What is menstruation cycle tracking? What are the potential benefits of being aware of it? This is the first article in a series on women's health, in which I'll answer those questions and also delve into the history of cycle tracking and the role of technology in advancing it.
As a woman, I wasn't always interested in my body. At school, my menstruation cycle was treated as taboo, something that you experience, but shouldn't discuss openly. From what I remember, even in biology classes, lessons on the reproductive system were punctuated by giggles and embarrassed looks. Reflecting on this now, I realize how unfortunate it was.
Growing up, I didn't connect with my body the way many women do. When you disclose to a gynecologist that you're a lesbian, oftentimes you're met with the "so you don't need to worry about getting pregnant" response. And since my menstrual cycle was regular, I truly didn't worry too much.
Throughout my life, these are just a few of the preconceived notions I, and likely many women, have had regarding our bodies.
Recently, I discovered a book by Dr. Mindy Pelz called "Fasting like a Girl," and my perspective on my body transformed. I began to flirt with fasting around 2014 after watching the BBC documentary "Eat, Fast and Live Longer," which discussed Michael Mosley's 5:2 diet. The results captivated me.
Over the years, intermittent fasting gained traction, and it was encouraging to see more people adopting it. While I experienced some positive health changes, I never achieved the profound benefits fasting often promised. Especially the sharp, fast thinking and the energy boost. So, I somewhat gave up.
Fast-forward to 2020, following a dietician's concerning diagnosis, I was compelled to make some dietary changes. At that point, I wasn't focused on intermittent fasting. The stress of a demanding management role meant I wasn't giving due attention to my diet.
At the time, a friend introduced me to the "Longevity Diet" by Dr. Valter Longo, leading me to the Fasting-Mimicking Diet (FMD)—a five-day fasting regimen where one doesn't only drink water but consumes a very specific, limited amount of food. As the name suggests, it's a diet that mimics the fasting process, tricking the body into a fasting state and offering all the benefits of it.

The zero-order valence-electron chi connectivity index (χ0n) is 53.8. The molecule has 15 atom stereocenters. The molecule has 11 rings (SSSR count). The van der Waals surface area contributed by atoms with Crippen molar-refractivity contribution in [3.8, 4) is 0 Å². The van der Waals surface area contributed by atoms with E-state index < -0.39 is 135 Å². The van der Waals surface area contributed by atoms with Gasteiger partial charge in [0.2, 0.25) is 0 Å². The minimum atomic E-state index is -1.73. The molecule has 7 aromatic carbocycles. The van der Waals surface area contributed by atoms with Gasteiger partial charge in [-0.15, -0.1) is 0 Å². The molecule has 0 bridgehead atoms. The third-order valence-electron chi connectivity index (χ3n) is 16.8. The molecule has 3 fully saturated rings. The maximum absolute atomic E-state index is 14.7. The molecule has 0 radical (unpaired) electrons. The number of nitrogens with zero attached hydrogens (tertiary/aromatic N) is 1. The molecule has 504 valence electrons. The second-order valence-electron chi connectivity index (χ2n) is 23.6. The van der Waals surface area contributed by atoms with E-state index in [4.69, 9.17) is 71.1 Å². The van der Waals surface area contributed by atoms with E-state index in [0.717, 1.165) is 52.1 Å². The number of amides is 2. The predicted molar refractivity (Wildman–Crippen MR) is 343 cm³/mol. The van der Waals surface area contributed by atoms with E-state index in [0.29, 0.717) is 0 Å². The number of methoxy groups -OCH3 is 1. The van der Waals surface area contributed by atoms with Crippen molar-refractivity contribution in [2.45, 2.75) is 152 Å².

I felt significantly better doing the FMD every three to four months, especially when teaming up with a male friend for support. However, I noticed our experiences varied from time to time.
One of my fasting partners later shared a podcast episode about the differences in fasting effects between male and female bodies, featuring Dr. Mindy Pelz. In hindsight, it's evident that men and women would have distinct experiences, given our different biological systems. However, I was initially taken aback by this revelation, a feeling that underscores the prevalence of a one-size-fits-all (often male-centric) approach in many areas of life.
Ok, so now you might wonder, what does fasting have to do with the menstrual cycle? As it turns out, quite a lot.
What is menstrual cycle tracking?
At its core, cycle tracking involves monitoring and recording various aspects of a person's menstrual cycle. This includes observing and noting symptoms like basal body temperature, consistency of cervical mucus, and menstrual bleeding to understand the different phases of the menstrual cycle, namely the follicular phase, ovulation, and the luteal phase.
|Follicular Phase||Starts on the first day of menstruation and lasts until ovulation.||This phase is characterized by the maturation of follicles in the ovaries, stimulated by the follicle-stimulating hormone (FSH). As these follicles mature, they produce estrogen, which stimulates the thickening of the endometrial lining in the uterus, preparing it for a potential pregnancy.|
|Ovulation||Typically occurs around the middle of the menstrual cycle, though the exact timing can vary.||Triggered by a surge in luteinizing hormone (LH), ovulation is when a mature follicle releases an egg into the fallopian tube. This egg is available for fertilization by sperm for about 12–24 hours.|
|Luteal Phase||Begins after ovulation and lasts until menstruation starts.||After the egg is released during ovulation, the ruptured follicle transforms into the corpus luteum, which produces progesterone. Progesterone further prepares the endometrial lining for the potential implantation of a fertilized egg. If fertilization doesn't occur, the corpus luteum breaks down, leading to a decrease in progesterone and eventually the onset of menstruation.|
Bear in mind that the length and experience of each phase described in the table above can vary widely among individuals, and factors such as age, health, and lifestyle can influence the menstrual cycle. This makes it even more relevant to track your own cycle rather than relying on preset numbers."
Personally, I find the 3D animation of the different phases of the menstrual cycle on Dr. Paulien Moyaert's channel very easy to understand. So I recommend giving it a watch: